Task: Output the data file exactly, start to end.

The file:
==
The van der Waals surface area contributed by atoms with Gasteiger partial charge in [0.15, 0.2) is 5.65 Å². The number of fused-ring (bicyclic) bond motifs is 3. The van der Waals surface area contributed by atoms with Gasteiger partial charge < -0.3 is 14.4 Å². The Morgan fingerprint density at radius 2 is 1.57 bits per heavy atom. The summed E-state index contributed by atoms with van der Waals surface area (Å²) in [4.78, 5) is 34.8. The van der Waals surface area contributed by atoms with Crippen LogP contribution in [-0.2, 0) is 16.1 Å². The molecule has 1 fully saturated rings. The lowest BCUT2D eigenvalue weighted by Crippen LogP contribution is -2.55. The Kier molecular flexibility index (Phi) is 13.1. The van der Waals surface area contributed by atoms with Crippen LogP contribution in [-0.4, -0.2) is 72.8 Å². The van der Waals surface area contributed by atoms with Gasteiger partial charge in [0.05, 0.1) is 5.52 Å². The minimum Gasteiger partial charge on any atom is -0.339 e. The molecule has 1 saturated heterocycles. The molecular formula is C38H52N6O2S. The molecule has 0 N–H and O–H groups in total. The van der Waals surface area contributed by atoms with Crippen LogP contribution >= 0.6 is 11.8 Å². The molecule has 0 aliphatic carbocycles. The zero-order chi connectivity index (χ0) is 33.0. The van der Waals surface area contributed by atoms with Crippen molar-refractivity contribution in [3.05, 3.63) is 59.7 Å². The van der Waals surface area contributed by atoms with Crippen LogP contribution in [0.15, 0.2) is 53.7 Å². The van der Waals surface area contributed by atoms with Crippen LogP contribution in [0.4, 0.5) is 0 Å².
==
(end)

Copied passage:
The van der Waals surface area contributed by atoms with Gasteiger partial charge in [0.15, 0.2) is 5.65 Å². The number of fused-ring (bicyclic) bond motifs is 3. The van der Waals surface area contributed by atoms with Gasteiger partial charge < -0.3 is 14.4 Å². The Morgan fingerprint density at radius 2 is 1.57 bits per heavy atom. The summed E-state index contributed by atoms with van der Waals surface area (Å²) in [4.78, 5) is 34.8. The van der Waals surface area contributed by atoms with Crippen LogP contribution in [-0.2, 0) is 16.1 Å². The molecule has 1 fully saturated rings. The lowest BCUT2D eigenvalue weighted by Crippen LogP contribution is -2.55. The Kier molecular flexibility index (Phi) is 13.1. The van der Waals surface area contributed by atoms with Crippen LogP contribution in [-0.4, -0.2) is 72.8 Å². The van der Waals surface area contributed by atoms with Gasteiger partial charge in [0.05, 0.1) is 5.52 Å². The minimum Gasteiger partial charge on any atom is -0.339 e. The molecule has 1 saturated heterocycles. The molecular formula is C38H52N6O2S. The molecule has 0 N–H and O–H groups in total. The van der Waals surface area contributed by atoms with Crippen LogP contribution >= 0.6 is 11.8 Å². The molecule has 0 aliphatic carbocycles. The zero-order chi connectivity index (χ0) is 33.0. The van der Waals surface area contributed by atoms with Crippen molar-refractivity contribution in [3.05, 3.63) is 59.7 Å². The van der Waals surface area contributed by atoms with Crippen LogP contribution in [0.15, 0.2) is 53.7 Å². The van der Waals surface area contributed by atoms with Crippen LogP contribution in [0.4, 0.5) is 0 Å².